The folks at Barrell Craft Spirits have finally answered my prayers with the release of their first batch of rye whiskey. This initial batch is aged 4.5 years and features rye whiskies distilled in Indiana and Tennessee. A combination of “sweeter malted barley rye barrels and spicy high rye barrels”, Barrell Rye Batch 001 comes across as a bit different than you’re used to. I’ll explain in my tasting notes below.
Whisky giant Johnnie Walker looks to be having fun playing around within their experimental series known as Blender’s Batch. Last year, the U.S. market saw the release of a 10-year-old Triple Grain American Cask whisky. Just last month, Johnnie Walker dropped their Wine Cask Blend. This new blend was led by Aimée Gibson, a member of the Johnnie Walker blending team. According to a press release, Wine Cask Blend was influenced by experimentation of maturation in wine casks.
When the trailer for Kingsman: The Golden Circle debuted online, I literally jumped for joy. Kingsman was an insane thrill ride. It’s sort a of 007 on speed all the while winking to the audience. The sequel, which opens in theatres this Friday, looks to be even wilder. Movie tie-ins are nothing new. Sometimes they seemed forced, but every now and then they’re done right. In the first film, the cover for the secret organization was a tailor’s shop.
Muck Rack makes it simple to find people, tweets, or articles that mention any name, keyword, company, hashtag etc. We've compiled this guide to help you make the most of your search.
Selecting a term
Start searching tweets, articles from media outlets, articles mentioned in tweets, journalists'
names, titles and bios with some suggested searches:
Companies or Topics (e.g. iPhone, Microsoft)
Phrases (e.g. "cloud computing") — use quotes to keep the terms together
Twitter handles (e.g. @username) — returns those who have mentioned or replied to
Names (e.g. "David Pogue")
Hashtags (e.g. #sxsw, #london2012)
Bio details (e.g. vegan, Olympics, father)
Muck Rack's Advanced Search allows for many boolean operators.
Find results that mention multiple specified terms, use AND or
+. For example, ensure each result contains both Elon Musk and Mark Zuckerberg by
searching Obama AND Romney or Obama + Romney.
Use the operators OR or , to broaden your search when you'd like either of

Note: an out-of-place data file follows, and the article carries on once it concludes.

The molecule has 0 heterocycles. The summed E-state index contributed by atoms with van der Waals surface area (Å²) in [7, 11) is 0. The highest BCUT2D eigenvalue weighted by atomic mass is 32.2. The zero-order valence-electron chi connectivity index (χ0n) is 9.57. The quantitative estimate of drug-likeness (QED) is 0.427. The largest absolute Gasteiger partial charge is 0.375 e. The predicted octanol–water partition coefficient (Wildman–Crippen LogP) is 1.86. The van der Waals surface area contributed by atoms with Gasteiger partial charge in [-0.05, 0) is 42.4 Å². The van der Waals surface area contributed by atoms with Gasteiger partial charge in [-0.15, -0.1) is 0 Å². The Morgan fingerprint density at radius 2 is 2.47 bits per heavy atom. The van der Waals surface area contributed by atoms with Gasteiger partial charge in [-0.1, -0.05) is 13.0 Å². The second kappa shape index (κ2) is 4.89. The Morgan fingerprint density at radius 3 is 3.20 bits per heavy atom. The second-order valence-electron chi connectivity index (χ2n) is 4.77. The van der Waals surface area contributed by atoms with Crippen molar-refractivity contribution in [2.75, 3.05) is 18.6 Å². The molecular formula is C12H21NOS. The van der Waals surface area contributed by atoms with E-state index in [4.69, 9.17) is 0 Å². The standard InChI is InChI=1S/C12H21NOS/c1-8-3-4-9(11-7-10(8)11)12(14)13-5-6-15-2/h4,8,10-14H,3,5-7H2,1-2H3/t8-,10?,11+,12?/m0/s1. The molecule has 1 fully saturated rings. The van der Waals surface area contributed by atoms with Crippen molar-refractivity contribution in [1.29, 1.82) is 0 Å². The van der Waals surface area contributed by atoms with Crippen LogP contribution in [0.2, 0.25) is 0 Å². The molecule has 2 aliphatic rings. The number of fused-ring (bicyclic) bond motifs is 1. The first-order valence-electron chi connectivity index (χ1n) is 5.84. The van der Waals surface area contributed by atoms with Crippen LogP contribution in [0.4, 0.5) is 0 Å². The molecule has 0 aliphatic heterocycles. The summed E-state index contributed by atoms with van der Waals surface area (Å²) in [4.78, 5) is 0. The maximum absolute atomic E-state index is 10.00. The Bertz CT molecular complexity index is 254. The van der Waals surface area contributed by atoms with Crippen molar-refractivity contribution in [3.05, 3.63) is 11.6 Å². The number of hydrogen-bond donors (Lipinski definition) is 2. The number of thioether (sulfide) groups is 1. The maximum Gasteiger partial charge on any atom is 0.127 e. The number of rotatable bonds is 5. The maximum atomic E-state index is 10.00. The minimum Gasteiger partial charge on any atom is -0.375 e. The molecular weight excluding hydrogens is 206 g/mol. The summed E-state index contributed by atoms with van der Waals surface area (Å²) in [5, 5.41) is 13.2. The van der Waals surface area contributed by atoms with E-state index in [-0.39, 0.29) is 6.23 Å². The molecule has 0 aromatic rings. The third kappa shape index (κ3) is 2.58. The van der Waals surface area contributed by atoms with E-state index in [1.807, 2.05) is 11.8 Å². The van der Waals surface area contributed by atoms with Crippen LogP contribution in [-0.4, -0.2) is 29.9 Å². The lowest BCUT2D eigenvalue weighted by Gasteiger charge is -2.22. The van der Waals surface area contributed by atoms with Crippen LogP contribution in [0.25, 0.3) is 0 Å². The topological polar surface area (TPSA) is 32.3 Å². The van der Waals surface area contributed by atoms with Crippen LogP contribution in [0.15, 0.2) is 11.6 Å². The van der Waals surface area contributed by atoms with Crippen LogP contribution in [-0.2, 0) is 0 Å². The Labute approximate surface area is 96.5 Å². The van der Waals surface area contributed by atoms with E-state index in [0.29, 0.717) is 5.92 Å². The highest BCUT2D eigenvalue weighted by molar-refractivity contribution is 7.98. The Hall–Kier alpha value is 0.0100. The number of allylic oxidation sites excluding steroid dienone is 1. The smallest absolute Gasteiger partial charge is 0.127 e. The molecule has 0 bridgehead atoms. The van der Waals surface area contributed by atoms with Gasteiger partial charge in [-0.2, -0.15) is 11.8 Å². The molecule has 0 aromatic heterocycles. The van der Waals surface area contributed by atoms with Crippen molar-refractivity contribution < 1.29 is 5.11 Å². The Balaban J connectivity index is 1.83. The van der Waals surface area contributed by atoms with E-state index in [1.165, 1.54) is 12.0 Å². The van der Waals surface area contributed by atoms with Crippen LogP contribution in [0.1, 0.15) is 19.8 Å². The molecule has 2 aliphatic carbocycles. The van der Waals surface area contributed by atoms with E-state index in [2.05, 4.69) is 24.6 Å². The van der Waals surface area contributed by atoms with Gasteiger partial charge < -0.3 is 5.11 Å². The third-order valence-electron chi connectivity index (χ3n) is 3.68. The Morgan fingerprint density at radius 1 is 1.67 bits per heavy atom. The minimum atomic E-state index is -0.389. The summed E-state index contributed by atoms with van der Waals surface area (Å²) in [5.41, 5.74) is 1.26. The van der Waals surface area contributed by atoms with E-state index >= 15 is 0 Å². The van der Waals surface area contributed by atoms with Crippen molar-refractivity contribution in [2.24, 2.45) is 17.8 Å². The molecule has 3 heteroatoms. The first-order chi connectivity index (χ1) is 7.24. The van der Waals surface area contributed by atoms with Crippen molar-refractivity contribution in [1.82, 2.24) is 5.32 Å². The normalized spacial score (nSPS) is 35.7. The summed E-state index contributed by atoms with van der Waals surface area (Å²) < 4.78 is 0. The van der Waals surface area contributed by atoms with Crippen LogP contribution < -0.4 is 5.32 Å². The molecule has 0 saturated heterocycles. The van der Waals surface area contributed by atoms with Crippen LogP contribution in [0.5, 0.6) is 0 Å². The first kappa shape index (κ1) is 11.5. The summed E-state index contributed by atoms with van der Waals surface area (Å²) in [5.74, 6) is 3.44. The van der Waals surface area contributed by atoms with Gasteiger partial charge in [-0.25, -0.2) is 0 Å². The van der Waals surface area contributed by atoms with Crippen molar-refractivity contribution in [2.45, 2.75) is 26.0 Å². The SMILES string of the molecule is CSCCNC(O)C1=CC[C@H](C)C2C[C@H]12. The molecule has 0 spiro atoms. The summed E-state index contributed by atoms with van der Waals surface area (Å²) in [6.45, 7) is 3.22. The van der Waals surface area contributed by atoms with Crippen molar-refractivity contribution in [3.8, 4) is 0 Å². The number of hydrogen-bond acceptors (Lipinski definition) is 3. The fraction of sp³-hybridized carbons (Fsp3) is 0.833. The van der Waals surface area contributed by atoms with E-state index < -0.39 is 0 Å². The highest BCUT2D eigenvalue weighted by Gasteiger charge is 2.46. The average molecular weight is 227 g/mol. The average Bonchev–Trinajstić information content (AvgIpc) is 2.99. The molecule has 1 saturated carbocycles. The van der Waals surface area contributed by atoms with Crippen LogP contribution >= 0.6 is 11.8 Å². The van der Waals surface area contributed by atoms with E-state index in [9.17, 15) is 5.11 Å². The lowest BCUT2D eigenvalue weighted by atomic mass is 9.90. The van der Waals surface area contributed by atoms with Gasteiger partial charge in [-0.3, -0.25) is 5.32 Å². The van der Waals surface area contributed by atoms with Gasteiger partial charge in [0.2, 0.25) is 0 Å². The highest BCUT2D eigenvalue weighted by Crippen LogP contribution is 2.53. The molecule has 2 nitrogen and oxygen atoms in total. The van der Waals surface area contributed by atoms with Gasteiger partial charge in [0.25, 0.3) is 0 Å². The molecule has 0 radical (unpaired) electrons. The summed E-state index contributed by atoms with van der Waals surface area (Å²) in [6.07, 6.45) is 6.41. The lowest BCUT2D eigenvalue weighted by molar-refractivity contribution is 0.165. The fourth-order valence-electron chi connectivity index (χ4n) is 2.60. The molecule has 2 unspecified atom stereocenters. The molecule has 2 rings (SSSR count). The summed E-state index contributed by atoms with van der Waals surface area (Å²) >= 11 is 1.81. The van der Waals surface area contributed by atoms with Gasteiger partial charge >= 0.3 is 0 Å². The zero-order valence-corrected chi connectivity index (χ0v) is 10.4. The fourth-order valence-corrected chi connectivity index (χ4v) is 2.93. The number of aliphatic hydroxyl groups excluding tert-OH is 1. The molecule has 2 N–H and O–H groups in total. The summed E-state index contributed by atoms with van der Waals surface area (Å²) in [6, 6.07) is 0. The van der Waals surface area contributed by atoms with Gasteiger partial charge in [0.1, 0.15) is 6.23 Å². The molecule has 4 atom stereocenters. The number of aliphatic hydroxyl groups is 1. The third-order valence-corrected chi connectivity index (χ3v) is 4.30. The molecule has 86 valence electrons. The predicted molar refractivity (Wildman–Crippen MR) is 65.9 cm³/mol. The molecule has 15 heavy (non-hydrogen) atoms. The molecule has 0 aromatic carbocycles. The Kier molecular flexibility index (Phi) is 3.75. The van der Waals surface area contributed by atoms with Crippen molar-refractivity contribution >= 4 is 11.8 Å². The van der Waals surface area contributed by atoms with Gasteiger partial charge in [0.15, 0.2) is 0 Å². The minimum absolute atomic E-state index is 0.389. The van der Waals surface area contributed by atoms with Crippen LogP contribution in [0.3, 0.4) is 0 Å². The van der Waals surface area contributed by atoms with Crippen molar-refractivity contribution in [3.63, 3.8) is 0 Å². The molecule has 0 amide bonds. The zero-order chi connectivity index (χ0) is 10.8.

multiple terms to appear in results. (This is the default behavior of our search when no operators
are used.) For example, search for democrat OR republican to find results that refer to
Democrats and/or Republicans.
Use NOT or - to subtract results from your search. For
example, searching Disney will yield results about the Walt Disney Company as well as Walt Disney
World Resort. To exclude mentions of Disney World, search for Disney -World or Disney
When using one of these operators with a phrase, enclose it in quotation marks. For example, you can
find results about smartphones excluding Apple's iPhone 4S by searching smartphone -"iPhone
Exact case matching or punctuation
If you're searching for a brand name or keyword that relies on specific punctuation marks or capitalization, you can
find results that match your exact query by adding matchcase: before the keyword you're searching for, like matchcase:E*TRADE .
Use parentheses to separate multiple
boolean phrases. For example, to find journalists talking about having fun in Disney World or
Disneyland, search for ("disney world" OR disneyland) AND fun.
An asterisk can be used to search for any variation of a root word truncated by the asterisk. For example, searching for admin* will return results for administrator, administration, administer, administered, etc.
A near operator is an AND operator where you can control the distance between the words. You can vary the distance the near operation uses by adding a forward slash and number (between 0-99) such as strawberries NEAR/10 "whipped cream", which means the strawberries must exist within 10 words of "whipped cream".